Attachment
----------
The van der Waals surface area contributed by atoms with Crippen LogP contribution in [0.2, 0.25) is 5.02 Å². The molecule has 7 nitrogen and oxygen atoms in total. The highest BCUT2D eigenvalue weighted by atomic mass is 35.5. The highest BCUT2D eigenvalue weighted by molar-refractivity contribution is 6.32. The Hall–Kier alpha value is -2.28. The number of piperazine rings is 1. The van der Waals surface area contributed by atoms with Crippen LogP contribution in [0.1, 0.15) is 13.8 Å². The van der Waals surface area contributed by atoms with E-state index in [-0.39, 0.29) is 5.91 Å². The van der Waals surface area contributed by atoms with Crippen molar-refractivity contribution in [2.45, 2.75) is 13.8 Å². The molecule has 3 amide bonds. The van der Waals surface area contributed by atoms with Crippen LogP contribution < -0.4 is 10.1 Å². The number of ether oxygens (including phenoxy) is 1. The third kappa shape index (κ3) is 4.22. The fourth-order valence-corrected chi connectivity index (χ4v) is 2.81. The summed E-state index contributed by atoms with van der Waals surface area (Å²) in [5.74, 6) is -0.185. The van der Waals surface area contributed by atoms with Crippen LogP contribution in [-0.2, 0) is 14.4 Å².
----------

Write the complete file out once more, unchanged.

The van der Waals surface area contributed by atoms with Crippen LogP contribution in [0.2, 0.25) is 5.02 Å². The molecule has 7 nitrogen and oxygen atoms in total. The highest BCUT2D eigenvalue weighted by atomic mass is 35.5. The highest BCUT2D eigenvalue weighted by molar-refractivity contribution is 6.32. The Hall–Kier alpha value is -2.28. The number of piperazine rings is 1. The van der Waals surface area contributed by atoms with Crippen LogP contribution in [0.1, 0.15) is 13.8 Å². The van der Waals surface area contributed by atoms with E-state index in [-0.39, 0.29) is 5.91 Å². The van der Waals surface area contributed by atoms with Crippen molar-refractivity contribution in [2.45, 2.75) is 13.8 Å². The molecule has 3 amide bonds. The van der Waals surface area contributed by atoms with Crippen LogP contribution < -0.4 is 10.1 Å². The number of ether oxygens (including phenoxy) is 1. The third kappa shape index (κ3) is 4.22. The fourth-order valence-corrected chi connectivity index (χ4v) is 2.81. The summed E-state index contributed by atoms with van der Waals surface area (Å²) in [5.74, 6) is -0.185. The van der Waals surface area contributed by atoms with Crippen LogP contribution in [-0.2, 0) is 14.4 Å².